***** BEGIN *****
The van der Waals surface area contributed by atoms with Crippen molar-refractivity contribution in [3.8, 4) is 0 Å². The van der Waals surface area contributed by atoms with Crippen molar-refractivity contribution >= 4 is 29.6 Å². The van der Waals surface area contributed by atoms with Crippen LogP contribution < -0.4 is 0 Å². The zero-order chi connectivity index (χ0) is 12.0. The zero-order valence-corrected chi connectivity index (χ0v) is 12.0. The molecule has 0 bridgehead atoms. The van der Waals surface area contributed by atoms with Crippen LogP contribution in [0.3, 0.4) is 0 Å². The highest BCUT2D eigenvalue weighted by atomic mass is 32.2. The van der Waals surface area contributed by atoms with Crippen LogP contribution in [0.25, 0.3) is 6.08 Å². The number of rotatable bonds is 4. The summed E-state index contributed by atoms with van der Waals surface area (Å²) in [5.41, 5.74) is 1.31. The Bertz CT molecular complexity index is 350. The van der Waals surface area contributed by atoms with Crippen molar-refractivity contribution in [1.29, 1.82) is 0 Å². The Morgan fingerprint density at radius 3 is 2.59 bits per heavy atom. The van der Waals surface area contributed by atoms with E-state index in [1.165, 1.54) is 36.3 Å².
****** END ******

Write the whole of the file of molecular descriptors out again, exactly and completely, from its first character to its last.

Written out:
The van der Waals surface area contributed by atoms with Crippen molar-refractivity contribution in [3.8, 4) is 0 Å². The van der Waals surface area contributed by atoms with Crippen molar-refractivity contribution >= 4 is 29.6 Å². The van der Waals surface area contributed by atoms with Crippen LogP contribution < -0.4 is 0 Å². The zero-order chi connectivity index (χ0) is 12.0. The zero-order valence-corrected chi connectivity index (χ0v) is 12.0. The molecule has 0 bridgehead atoms. The van der Waals surface area contributed by atoms with Crippen LogP contribution in [0.3, 0.4) is 0 Å². The highest BCUT2D eigenvalue weighted by atomic mass is 32.2. The van der Waals surface area contributed by atoms with Crippen LogP contribution in [0.25, 0.3) is 6.08 Å². The number of rotatable bonds is 4. The summed E-state index contributed by atoms with van der Waals surface area (Å²) in [5.41, 5.74) is 1.31. The Bertz CT molecular complexity index is 350. The van der Waals surface area contributed by atoms with Crippen molar-refractivity contribution in [1.29, 1.82) is 0 Å². The Morgan fingerprint density at radius 3 is 2.59 bits per heavy atom. The van der Waals surface area contributed by atoms with E-state index in [1.165, 1.54) is 36.3 Å².